Healthy Homes: How to Have One… Part 3 – Space

The use of space in different ways in homes is interesting to explore and not as straightforward as you may think. We have seen the typical home change drastically over the years – most significantly the replacement of individual rooms with open plan spaces. The popular culture appears to often be ‘the bigger the better’, naturally arising from the fact that most people are averse to cramped, claustrophobic spaces. However there is no general rule proportioning the amount of space to the quality of a home. You will find that in a home if a room is excessively large this can also negatively impact the space, just as a cramped room can.

The best approach is a balanced one, and the function and qualities desired of a room need to be taken into consideration. Smaller areas can feel very cosy and comforting while large spaces can feel very freeing and relaxing. Large rooms can evoke a sense of grandeur, whereas smaller rooms can project a ‘homely’ feeling. Determine what you want to feel in each space and plan accordingly. A combination of different sized spaces tend to work very well together, as contrast between room sizes can heighten the unique feelings evoked by each room.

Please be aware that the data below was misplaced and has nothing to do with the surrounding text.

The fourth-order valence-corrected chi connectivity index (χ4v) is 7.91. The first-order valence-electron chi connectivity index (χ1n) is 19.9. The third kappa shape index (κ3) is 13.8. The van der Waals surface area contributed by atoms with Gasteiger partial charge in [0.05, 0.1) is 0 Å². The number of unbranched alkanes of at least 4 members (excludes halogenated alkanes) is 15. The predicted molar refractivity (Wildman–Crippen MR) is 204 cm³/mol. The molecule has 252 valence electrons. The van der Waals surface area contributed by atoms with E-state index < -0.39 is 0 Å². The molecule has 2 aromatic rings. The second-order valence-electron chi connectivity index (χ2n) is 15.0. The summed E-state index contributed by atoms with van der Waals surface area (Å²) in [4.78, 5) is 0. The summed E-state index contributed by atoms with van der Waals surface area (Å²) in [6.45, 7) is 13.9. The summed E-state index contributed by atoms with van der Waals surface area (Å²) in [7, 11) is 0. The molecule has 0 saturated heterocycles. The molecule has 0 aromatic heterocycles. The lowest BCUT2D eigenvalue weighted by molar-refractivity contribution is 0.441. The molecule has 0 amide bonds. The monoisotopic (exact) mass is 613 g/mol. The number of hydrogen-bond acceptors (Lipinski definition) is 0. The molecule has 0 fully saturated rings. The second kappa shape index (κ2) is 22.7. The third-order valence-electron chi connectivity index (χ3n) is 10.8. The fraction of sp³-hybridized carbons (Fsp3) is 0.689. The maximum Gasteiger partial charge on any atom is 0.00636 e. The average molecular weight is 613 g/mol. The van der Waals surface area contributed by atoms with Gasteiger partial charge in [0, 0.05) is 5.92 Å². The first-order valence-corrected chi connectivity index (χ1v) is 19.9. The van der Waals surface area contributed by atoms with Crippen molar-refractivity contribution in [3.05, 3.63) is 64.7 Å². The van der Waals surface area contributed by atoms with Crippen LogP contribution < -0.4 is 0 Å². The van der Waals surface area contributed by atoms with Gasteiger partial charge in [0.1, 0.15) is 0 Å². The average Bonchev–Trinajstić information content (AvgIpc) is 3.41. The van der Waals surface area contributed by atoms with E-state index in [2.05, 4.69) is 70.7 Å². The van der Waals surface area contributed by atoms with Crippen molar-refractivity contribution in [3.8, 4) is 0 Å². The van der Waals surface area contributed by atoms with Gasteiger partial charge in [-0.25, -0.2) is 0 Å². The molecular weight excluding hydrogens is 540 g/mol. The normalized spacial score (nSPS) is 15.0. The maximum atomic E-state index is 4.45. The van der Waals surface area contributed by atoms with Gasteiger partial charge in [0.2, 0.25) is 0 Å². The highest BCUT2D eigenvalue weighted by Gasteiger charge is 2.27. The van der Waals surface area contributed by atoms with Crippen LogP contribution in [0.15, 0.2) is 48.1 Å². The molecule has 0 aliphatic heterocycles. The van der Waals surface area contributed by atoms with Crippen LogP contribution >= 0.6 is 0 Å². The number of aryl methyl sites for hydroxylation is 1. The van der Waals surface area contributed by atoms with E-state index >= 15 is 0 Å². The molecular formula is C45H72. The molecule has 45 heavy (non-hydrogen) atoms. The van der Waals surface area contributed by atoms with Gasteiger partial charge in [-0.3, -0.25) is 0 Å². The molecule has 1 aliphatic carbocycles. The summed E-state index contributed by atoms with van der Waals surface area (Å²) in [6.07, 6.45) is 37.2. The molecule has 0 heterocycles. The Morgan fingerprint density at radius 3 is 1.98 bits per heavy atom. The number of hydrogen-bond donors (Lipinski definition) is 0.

If you are not starting from scratch and already have a house there are certain things you can do to manipulate the spaces you have to achieve a greater or smaller sense of space. If you have a small space and want it to appear larger firstly remove as much clutter as possible – clutter presents many different elements that jump out at the eye, grabbing attention and making a space feel busy and small. Streamline what is on display, whether you reduce the number of items, display only things of a select few colours, or put items in matching storage pieces. The use of mirrors in spaces give the appearance of greater space, and also increases light into rooms (if you want more light in your house read our previous post on achieving natural light in your home); as do lighter coloured walls, ceilings and furniture. You will be surprised at what you can do with a small space if it is planned well, a space does not have to be big to feel big.